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  3. My strategy is to not let them get hooked on these devices to start with. Even the schools are starting to issue ipads to classrooms as an “educational” tool, but I have yet to see any studies that reveal an improvement in aptitude or test scores because of use of these devices. Rather, I’m concerned that they will only decrease attention span. They are really just another way to play video games. My husband and I are quite tech-savy, but our kids are not, as they have learned to enjoy books and being outside, which are quickly becoming lost childhood arts. As I type this my 4 year old has been happily entertaining herself with imaginary games for over an hour. I’m sure she’d jump all over it if I handed her my ipad, but then the damage would begin. I don’t see why everyone thinks that kids whose brains are still developing won’t be harmed by dependence on these devices for entertainment.

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  4. This is a real delema what are the expectations of society towards parents and technology today. The technologhy industry cares about one thing and one thing only “sales”. The don’t care about physical or mental health–children shoud have one hour physical play/activity per day. if children are in school for 6 hours per day and sleepiing 10 hours per day like they are suppose to where is the real time for electronic games. To learn social skills you need to be around people in a social setting not sitting around watching TV or on facebook. Then as children become youths they need more time for school work away from school.

    A person who is sleep deprived tired does not think well wether about physical activity proper eating choices or anything else–this is borne out by the bi-polar high being awake too long is not a sfae or healthy activity; could it be that youths who are starting to get overweight from sleep deprivation are facing early signs of a mental illness or are they just making wrong disions incidental to youths.

    I am niether all for or all against technology it does have a place and like everything else when used properly it is in its right time and place–when young people are allowed to make the dission about the right time and place then there is a problem. young people just do not have the ability to set proper priorities. Making youths be responsible for there tech time by making them pay for it is an option but how many parents can hold there foot down that hard when teens whine.

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  5. Years back my daughter was a tv addict. I dared her to go a year without it, with cash as an incentive. I thought my bet was safe but at the end of the year the brat collected. She also learned to read books and magazines, listen to the radio, and to entertain herself. She’s grown now and usually has an EECD close at hand but she can leave it behind too. Balance in everything.

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  6. My husband and I both noted that our daughter’s behavior was adversely affected by too much television time from the time she was a toddler. Both my husband and I grew up in homes which limited television viewing. That caused me to prefer not much television and he to prefer as much as he can watch. I was the parent who noted the effect on our daughter and brought it to his attention. At first, he thought I was somehow punishing her by putting limits on her viewing, but after the first trial and then allowing a return to unlimited access with its noticeable (bad) effects on her behavior, he became a believer! We extended this policy to all of her electronics, as they all seem to have the same bad effect, and require the smart phone to be charged in the living room, not her bedroom. As a result, she can entertain herself by the hour with (real and e)books, her drawing, her piano, her journaling, etc.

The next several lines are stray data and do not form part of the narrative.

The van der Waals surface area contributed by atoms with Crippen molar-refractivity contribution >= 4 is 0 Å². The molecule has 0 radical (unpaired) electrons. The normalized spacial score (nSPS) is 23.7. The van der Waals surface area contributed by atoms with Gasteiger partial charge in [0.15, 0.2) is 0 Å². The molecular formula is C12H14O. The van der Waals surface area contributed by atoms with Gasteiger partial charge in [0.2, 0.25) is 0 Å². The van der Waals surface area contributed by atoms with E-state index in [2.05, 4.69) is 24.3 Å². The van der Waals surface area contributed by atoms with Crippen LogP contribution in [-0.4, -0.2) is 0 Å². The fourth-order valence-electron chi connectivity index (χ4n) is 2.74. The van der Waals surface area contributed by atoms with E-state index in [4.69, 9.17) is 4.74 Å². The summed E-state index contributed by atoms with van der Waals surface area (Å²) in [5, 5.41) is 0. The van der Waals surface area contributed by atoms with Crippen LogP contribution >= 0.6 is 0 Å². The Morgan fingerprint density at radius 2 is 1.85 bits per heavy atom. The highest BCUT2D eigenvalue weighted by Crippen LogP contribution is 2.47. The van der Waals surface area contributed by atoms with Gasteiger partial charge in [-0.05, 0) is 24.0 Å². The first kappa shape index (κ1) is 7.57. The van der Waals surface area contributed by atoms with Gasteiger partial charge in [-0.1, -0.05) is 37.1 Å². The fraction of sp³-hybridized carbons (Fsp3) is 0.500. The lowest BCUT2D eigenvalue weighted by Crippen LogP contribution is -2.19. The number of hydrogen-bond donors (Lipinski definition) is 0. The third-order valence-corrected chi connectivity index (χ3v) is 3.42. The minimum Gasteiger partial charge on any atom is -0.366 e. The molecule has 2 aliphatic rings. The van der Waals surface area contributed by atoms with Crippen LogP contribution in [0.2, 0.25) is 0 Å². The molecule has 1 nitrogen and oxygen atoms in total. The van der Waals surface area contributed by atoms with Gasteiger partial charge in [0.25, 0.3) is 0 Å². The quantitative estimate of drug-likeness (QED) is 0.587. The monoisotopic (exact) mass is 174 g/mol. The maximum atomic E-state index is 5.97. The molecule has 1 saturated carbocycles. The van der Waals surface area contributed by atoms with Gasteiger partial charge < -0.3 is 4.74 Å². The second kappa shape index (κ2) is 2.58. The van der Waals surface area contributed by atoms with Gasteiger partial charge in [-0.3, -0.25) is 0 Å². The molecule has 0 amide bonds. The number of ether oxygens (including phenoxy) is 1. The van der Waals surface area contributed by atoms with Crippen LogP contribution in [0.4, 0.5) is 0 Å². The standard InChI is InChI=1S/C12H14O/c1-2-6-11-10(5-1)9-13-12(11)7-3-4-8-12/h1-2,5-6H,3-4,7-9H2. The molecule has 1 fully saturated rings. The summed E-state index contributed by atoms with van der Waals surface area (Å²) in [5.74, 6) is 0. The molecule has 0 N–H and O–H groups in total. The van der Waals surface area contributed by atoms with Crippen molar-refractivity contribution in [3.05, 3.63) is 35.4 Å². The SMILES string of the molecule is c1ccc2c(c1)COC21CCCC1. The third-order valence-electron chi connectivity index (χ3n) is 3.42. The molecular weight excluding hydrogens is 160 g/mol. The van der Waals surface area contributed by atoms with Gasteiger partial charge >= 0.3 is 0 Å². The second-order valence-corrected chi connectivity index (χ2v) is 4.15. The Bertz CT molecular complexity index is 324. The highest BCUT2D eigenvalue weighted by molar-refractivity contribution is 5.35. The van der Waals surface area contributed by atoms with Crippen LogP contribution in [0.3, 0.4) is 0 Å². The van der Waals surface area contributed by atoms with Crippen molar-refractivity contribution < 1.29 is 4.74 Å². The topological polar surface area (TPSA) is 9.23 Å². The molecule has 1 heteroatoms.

We also, as parents, have been very, very strict with her schedule, inasmuch as we set a fixed bedtime, a fixed dinnertime, and a fixed getting up time. We frequently left events early to return home to meet that schedule. She’s now 16, and puts herself to bed, at 8:00 pm, as she has to arise at 5:15 am for school. I am convinced that adhering strictly to a schedule while she was small has influenced her behavior today in a positive way. Even on weekend nights, by her own choice, she goes to bed at 9:00! Now, of course, as a teen, she sleeps 12-14 hours straight on the weekends, if not stopped.

    Weight issues come down to her from both sides of our families. She has no issues at present, and I have tried to educate her in regard to the link between weight and the food she eats, both type and volume. I also think lack of sleep and volume of stress adds to weight control issues, so I have always set her bedtimes and engaged her in activities she likes. In school time, she does not get as much exercise as I would like, as she only walks, but on her breaks, we swim 3 or 4 hours a week, too.

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  7. This blog was… how do you say it? Relevant!! Finally I have found something which helped me.
    Appreciate it!